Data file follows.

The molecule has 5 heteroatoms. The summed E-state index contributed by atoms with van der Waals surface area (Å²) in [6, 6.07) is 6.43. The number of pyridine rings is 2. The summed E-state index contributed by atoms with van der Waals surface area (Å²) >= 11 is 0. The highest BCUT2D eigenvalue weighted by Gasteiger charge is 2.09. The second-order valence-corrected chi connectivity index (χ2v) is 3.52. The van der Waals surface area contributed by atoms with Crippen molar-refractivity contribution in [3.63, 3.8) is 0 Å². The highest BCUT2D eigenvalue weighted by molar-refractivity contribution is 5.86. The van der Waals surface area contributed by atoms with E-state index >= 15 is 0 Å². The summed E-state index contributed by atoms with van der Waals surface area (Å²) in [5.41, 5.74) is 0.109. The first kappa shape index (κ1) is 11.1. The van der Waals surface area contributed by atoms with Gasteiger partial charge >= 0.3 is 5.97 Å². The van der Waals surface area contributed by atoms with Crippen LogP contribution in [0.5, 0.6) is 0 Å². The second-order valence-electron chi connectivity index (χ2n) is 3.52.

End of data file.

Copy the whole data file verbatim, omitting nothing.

The molecule has 5 heteroatoms. The summed E-state index contributed by atoms with van der Waals surface area (Å²) in [6, 6.07) is 6.43. The number of pyridine rings is 2. The summed E-state index contributed by atoms with van der Waals surface area (Å²) >= 11 is 0. The highest BCUT2D eigenvalue weighted by Gasteiger charge is 2.09. The second-order valence-corrected chi connectivity index (χ2v) is 3.52. The van der Waals surface area contributed by atoms with Crippen molar-refractivity contribution in [3.63, 3.8) is 0 Å². The highest BCUT2D eigenvalue weighted by molar-refractivity contribution is 5.86. The van der Waals surface area contributed by atoms with E-state index >= 15 is 0 Å². The summed E-state index contributed by atoms with van der Waals surface area (Å²) in [5.41, 5.74) is 0.109. The first kappa shape index (κ1) is 11.1. The van der Waals surface area contributed by atoms with Gasteiger partial charge >= 0.3 is 5.97 Å². The van der Waals surface area contributed by atoms with Crippen LogP contribution in [0.5, 0.6) is 0 Å². The second-order valence-electron chi connectivity index (χ2n) is 3.52.